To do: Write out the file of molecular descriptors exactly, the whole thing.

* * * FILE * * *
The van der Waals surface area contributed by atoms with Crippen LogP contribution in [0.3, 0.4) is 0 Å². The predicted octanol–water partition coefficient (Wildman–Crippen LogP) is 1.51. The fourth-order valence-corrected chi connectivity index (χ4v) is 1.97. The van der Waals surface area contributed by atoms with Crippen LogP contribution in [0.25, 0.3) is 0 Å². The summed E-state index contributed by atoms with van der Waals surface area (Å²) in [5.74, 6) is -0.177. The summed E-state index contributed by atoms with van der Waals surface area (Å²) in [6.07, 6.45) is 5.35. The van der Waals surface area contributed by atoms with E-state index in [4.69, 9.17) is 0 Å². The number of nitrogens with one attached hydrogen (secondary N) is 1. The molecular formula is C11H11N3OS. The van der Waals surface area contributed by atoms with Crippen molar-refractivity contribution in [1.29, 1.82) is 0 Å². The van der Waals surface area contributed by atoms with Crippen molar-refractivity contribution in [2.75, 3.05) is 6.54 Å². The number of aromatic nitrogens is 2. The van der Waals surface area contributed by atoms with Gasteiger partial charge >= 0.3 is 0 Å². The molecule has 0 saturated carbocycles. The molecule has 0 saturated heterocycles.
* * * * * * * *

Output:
The van der Waals surface area contributed by atoms with Crippen LogP contribution in [0.3, 0.4) is 0 Å². The predicted octanol–water partition coefficient (Wildman–Crippen LogP) is 1.51. The fourth-order valence-corrected chi connectivity index (χ4v) is 1.97. The van der Waals surface area contributed by atoms with Crippen LogP contribution in [0.25, 0.3) is 0 Å². The summed E-state index contributed by atoms with van der Waals surface area (Å²) in [5.74, 6) is -0.177. The summed E-state index contributed by atoms with van der Waals surface area (Å²) in [6.07, 6.45) is 5.35. The van der Waals surface area contributed by atoms with E-state index in [4.69, 9.17) is 0 Å². The number of nitrogens with one attached hydrogen (secondary N) is 1. The molecular formula is C11H11N3OS. The van der Waals surface area contributed by atoms with Crippen molar-refractivity contribution in [1.29, 1.82) is 0 Å². The van der Waals surface area contributed by atoms with Crippen molar-refractivity contribution in [2.75, 3.05) is 6.54 Å². The number of aromatic nitrogens is 2. The van der Waals surface area contributed by atoms with Gasteiger partial charge >= 0.3 is 0 Å². The molecule has 0 saturated carbocycles. The molecule has 0 saturated heterocycles.